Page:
Because people coming from C++ ask "why not do it like C++'s?"

No one is asking this.
Nov 29 2010
parent reply Walter Bright <newshound2 digitalmars.com> writes:
Peter Alexander wrote:
 On 29/11/10 8:58 PM, Walter Bright wrote:
 Because people coming from C++ ask "why not do it like C++'s?"

No one is asking this.

I interpreted this from Jonathon as asking for it: "Without immutable, you could presumably get something similar to what C++ has (if you could ever get Walter to go for it)," You also wrote: "I can be sure that my object will come back unmodified. That it is the primary purpose of const. Like you said, it allows you to reason about your programs. Yes, GameObject could be unreasonably mutilated by careless use of mutable, but in practice that simply doesn't happen." Which implies that you regard C++'s system as sufficient. I pointed out 5 reasons why the "be sure" is incorrect. I believe it is necessary to discuss and understand these points in order to justify why D does not adopt C++'s system.
Nov 29 2010
parent reply Peter Alexander <peter.alexander.au gmail.com> writes:
On 29/11/10 11:13 PM, Walter Bright wrote:
 Peter Alexander wrote:
 On 29/11/10 8:58 PM, Walter Bright wrote:
 Because people coming from C++ ask "why not do it like C++'s?"

No one is asking this.

I interpreted this from Jonathon as asking for it: "Without immutable, you could presumably get something similar to what C++ has (if you could ever get Walter to go for it)," You also wrote: "I can be sure that my object will come back unmodified. That it is the primary purpose of const. Like you said, it allows you to reason about your programs. Yes, GameObject could be unreasonably mutilated by careless use of mutable, but in practice that simply doesn't happen." Which implies that you regard C++'s system as sufficient. I pointed out 5 reasons why the "be sure" is incorrect. I believe it is necessary to discuss and understand these points in order to justify why D does not adopt C++'s system.

That was in response to your claim that C++'s const provides no guarantees. I was just giving a counterexample. Just to clarify my position - I *do not* want to copy C++'s const system. - D style immutability is useful. - C++ style logical const is also useful. - I think they can both work side by side by introducing a new level of const and the mutable keyword.
Nov 30 2010
parent Walter Bright <newshound2 digitalmars.com> writes:
Peter Alexander wrote:
 Just to clarify my position
 
 - I *do not* want to copy C++'s const system.
 - D style immutability is useful.
 - C++ style logical const is also useful.
 - I think they can both work side by side by introducing a new level of 
 const and the mutable keyword.

Once mutable is introduced, the const attribute becomes no longer useful. You (and the compiler) can no longer look at a function signature and reason about the const-ness behavior. If a new attribute is introduced, "newlevel", you really cannot reason about the behavior at all. I wish to emphasize that the compiler cannot provide any verification that logical constness is indeed happening. (It cannot do it in C++, either, the notion that the C++ type system supports logical constness is incorrect.)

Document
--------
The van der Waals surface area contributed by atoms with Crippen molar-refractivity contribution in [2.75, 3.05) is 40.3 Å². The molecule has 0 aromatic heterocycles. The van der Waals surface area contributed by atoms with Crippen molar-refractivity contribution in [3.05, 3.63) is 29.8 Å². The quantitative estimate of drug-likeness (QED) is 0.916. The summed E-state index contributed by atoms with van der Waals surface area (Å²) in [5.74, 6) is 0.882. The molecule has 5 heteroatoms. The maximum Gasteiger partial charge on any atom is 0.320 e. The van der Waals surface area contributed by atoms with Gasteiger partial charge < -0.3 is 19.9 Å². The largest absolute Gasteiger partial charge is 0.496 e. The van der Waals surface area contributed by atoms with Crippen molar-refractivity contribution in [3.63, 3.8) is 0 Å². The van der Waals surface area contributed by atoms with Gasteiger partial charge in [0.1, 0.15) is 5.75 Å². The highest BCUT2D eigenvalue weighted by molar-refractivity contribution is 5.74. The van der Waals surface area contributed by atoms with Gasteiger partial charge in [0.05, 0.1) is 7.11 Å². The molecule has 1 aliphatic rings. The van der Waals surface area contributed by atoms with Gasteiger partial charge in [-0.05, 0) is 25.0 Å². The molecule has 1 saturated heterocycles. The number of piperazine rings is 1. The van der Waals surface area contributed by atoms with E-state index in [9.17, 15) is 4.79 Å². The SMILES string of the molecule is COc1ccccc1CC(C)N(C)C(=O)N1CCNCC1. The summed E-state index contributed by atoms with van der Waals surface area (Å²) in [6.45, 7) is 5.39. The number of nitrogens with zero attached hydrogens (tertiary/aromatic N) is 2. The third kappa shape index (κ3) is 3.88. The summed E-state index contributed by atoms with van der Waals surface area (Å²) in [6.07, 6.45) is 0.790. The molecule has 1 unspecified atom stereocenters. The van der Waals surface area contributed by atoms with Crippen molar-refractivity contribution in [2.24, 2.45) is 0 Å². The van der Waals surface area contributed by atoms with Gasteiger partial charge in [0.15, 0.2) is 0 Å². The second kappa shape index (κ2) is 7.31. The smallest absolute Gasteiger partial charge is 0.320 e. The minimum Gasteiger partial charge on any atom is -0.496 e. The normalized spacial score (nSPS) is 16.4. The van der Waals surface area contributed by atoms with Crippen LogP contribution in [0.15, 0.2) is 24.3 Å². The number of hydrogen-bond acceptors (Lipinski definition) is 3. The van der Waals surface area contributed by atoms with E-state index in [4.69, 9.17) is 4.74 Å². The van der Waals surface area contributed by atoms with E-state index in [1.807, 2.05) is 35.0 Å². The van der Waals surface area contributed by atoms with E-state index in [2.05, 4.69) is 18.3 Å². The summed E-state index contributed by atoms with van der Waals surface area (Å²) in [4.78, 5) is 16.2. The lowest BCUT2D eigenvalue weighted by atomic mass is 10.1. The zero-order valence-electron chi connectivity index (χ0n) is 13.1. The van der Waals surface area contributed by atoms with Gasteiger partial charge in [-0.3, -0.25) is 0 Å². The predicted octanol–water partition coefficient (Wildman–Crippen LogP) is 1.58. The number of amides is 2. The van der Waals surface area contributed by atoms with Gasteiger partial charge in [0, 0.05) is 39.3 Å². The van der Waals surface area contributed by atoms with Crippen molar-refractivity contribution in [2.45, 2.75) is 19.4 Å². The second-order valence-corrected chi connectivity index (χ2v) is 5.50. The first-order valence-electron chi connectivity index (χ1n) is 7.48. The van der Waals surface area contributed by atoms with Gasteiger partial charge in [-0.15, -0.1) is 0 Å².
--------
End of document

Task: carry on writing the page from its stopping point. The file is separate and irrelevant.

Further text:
Nov 30 2010
prev sibling parent reply Walter Bright <newshound2 digitalmars.com> writes:
Steven Schveighoffer wrote:
 On Mon, 29 Nov 2010 15:58:10 -0500, Walter Bright 
 <newshound2 digitalmars.com> wrote:
 
 Steven Schveighoffer wrote:
 Having a logical const feature in D would not be a convention, it 
 would be enforced, as much as const is enforced.  I don't understand 
 why issues with C++ const or C++'s mutable feature makes any 
 correlations on how a D logical const system would fare.  C++ const 
 is not D const, not even close.

Because people coming from C++ ask "why not do it like C++'s?"

I don't get it. A way to make a field mutable in a transitively-const system is syntactically similar to C++, but it's not the same. Having a logical-const feature in D does not devolve D's const into C++'s const. If anything it's just a political problem.

Having mutable members destroys any guarantees that const provides. That's not political. And, I repeat, having a mutable type qualifier DOES NOT make logical const a language feature. This is why discussion and understanding of C++'s const system is so important - people impute characteristics into it that it simply does not have.
Nov 29 2010
next sibling parent reply Walter Bright <newshound2 digitalmars.com> writes:
Fawzi Mohamed wrote:
 logical const is useful for lazy functions and memoization, and if 
 implemented correctly it is perfectly safe.
 As I said in an older discussions, to have it with the current system 
 all that is needed is some guarantees that the compiler will not 
 disallow "unsafe" changes (by moving to read only memory for example)in 
 some cases.
 For example casted mutable types, so that casting to mutable works.

D allows escape from the type system, but the programmer who does that loses the guarantees, and it's up to him to ensure that the result works. String literals, for example, are going to often wind up in read only memory.
Nov 29 2010
parent reply Max Samukha <spambox d-coding.com> writes:
On 11/30/2010 02:35 AM, Walter Bright wrote: